## KILLER No 74 - 12/12/05

For fans of Killer Sudoku, Samurai Sudoku and other variants

### KILLER No 74 - 12/12/05

Is it just me, or was this a lot harder than posted? It got done, but more like 45 minutes than 12.
Bigtone53

Posts: 413
Joined: 19 September 2005

### Agreed

Same here, it took about 45 minutes.

It was also interesting because it's the first killer puzzle where the rule "within each dotted-line shape, a digit cannot be repeated" was actually necessary to solve the puzzle rather than merely helpful.
carlosr

Posts: 7
Joined: 12 December 2005

It took me a lot longer than 12 minutes too.
afjt

Posts: 82
Joined: 07 September 2005

### Re: Agreed

carlosr wrote:It was also interesting because it's the first killer puzzle where the rule "within each dotted-line shape, a digit cannot be repeated" was actually necessary to solve the puzzle rather than merely helpful.

That rule is always neccesary if you are working on the principle that an area of 2 cells adding up to a 4 muist be 1&3

And the higher inverse

A tactic which i use in almost every puzzle
Pi

Posts: 389
Joined: 27 May 2005

### Re: Agreed

Pi wrote:That rule is always neccesary if you are working on the principle that an area of 2 cells adding up to a 4 muist be 1&3

No it isn't. Any two cell box must lie in a single row or column, so it can't contain two 2's anyway.
carlosr

Posts: 7
Joined: 12 December 2005

I've just replied to a post about this puzzle on DJApe's website (www.djape.net) - took me about half an hour. Definitely harder than 'Moderate' though I'm not complaining!
CathyW

Posts: 316
Joined: 20 June 2005

I'm sorry about my innacuracy, i was wrong.

The rule does still apply if you are working on the principle that an area with three cells with a value of 6 must by 1,2,3 or the high inverse.

sorry
Pi

Posts: 389
Joined: 27 May 2005

Pi wrote:The rule does still apply if you are working on the principle that an area with three cells with a value of 6 must by 1,2,3 or the high inverse.

Not necessarily. If the three cells are in a straight line, or all lie within a single nonet, then the sum must be 1+2+3. But if the three cells form a corner shape covering two or more nonets then the sum could be 1+4+1. Unless you apply the "no repeats" rule.

It so happens that this is the first puzzle that needs the "no repeats" rule.
carlosr

Posts: 7
Joined: 12 December 2005

Have you got proof of that, by keeping a record or something?

Anyway that puzzle was hard. It took me 20 mins when the time in the paper was 12
Pi

Posts: 389
Joined: 27 May 2005

Pi wrote:Have you got proof of that, by keeping a record or something?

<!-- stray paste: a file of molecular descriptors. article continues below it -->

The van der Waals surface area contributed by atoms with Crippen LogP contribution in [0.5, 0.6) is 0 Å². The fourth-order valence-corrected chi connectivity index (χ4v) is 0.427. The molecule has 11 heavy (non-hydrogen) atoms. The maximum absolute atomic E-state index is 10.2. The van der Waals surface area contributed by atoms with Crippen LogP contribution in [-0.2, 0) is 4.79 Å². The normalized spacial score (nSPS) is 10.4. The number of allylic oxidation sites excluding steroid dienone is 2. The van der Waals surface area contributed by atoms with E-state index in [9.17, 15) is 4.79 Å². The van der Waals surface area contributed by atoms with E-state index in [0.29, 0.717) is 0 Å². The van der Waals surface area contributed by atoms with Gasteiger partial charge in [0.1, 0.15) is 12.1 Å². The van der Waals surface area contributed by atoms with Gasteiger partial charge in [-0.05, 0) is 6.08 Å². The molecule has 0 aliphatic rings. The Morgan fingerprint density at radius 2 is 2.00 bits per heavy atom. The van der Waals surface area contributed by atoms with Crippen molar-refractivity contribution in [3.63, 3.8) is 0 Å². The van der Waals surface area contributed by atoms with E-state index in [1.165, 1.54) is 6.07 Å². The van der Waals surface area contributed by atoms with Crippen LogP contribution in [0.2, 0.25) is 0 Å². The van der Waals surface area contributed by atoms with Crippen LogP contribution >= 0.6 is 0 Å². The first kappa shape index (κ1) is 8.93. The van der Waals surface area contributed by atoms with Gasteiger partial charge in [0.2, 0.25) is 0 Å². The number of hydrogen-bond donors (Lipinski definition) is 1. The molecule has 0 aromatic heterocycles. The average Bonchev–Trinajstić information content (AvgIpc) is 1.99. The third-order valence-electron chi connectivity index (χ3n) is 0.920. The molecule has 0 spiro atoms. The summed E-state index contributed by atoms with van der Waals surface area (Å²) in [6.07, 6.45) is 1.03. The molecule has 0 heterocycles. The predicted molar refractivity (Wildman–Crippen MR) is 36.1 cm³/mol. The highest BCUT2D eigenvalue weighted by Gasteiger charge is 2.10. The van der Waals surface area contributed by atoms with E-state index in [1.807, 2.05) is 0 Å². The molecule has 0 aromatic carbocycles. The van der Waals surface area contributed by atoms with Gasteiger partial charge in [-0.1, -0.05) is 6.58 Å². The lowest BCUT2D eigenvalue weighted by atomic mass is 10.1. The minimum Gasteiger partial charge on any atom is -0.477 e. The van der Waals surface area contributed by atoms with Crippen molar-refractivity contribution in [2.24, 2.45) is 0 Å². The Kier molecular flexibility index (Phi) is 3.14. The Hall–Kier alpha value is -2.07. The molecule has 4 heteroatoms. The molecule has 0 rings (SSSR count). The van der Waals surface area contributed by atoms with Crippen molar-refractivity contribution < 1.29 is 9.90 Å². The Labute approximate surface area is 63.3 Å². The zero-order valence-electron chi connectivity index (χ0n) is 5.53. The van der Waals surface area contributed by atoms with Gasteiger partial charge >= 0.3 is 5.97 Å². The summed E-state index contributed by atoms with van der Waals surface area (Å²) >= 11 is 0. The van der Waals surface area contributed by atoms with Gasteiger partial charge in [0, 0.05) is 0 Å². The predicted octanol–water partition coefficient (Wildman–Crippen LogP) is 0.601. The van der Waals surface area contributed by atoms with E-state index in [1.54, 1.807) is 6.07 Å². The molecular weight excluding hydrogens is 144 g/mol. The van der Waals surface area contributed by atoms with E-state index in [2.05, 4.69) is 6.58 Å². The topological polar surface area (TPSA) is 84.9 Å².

I was interested because The Times kept changing the rule back and forth for the first few weeks. "A digit CANNOT be repeated" one day and "a digit CAN be repeated" the next.

When I thought I needed the rule I fed the puzzle into my sudoku-solving computer program, and it could do it without using the rule. Until puzzle 74, when the rule is obviously required.

So I'm 99% sure. But I wouldn't swear I haven't made a mistake.
carlosr

Posts: 7
Joined: 12 December 2005

well i appologise for questioning your statement
Pi

Posts: 389
Joined: 27 May 2005

Well, without just guessing (which you don't have to do with Times Sudoku) I couldn't even get the thing started.
mtr

Posts: 6
Joined: 23 September 2005

mtr - perhaps you haven't tried Killer Sudokus before?

Starting tips - you can enter candidates in the 2-cell cages that have only one pair as an option. Thus: Row 1, cage of 3 must have 1 and 2 as candidates, likewise row 7, cage of 16 = 7+9, row 9 cage of 4 = 1+3 though you don't know which way round they go at this stage.

After that, look at Box (nonet) 1. 13+9+9=31. Thus the remaining 3 cells must add to 14. Thus in box 2, the balance of the 8-cell 44 cage must add to 30. 30+3+13 = 46, therefore r4c6 = 1.

You can do the same for box 3 and 6 to calculate r6c6; box 9 and 8 to calculate r6c4; and box 7 and 4 to calculate r4c4. These 4 digits in the corners of box 5 should add up to 14!

Hope that helps.
CathyW

Posts: 316
Joined: 20 June 2005

Tried them, done them, never had a problem with them. Yesterday's took me about 10 minutes. Normally, there are nonets with either a single cell that's not part of any groups, so you can just add the groups up and subtract from 45, or one cell overlapping the next nonet, allowing you to fill that in on similar principles. Then you've got the two-cell 3s, 4s, 16s and 17s, and so on, where you can eliminate the candidates along the rest of the row or column. But number 74, frankly, especially with the 12 minute estimate, I assumed must be some kind of mistake, so I didn't really bother.
mtr

Posts: 6
Joined: 23 September 2005

It was tough, but in a good way. I liked this one. I did 78 straight after, and that was a stinker...
Lardarse

Posts: 106
Joined: 01 July 2005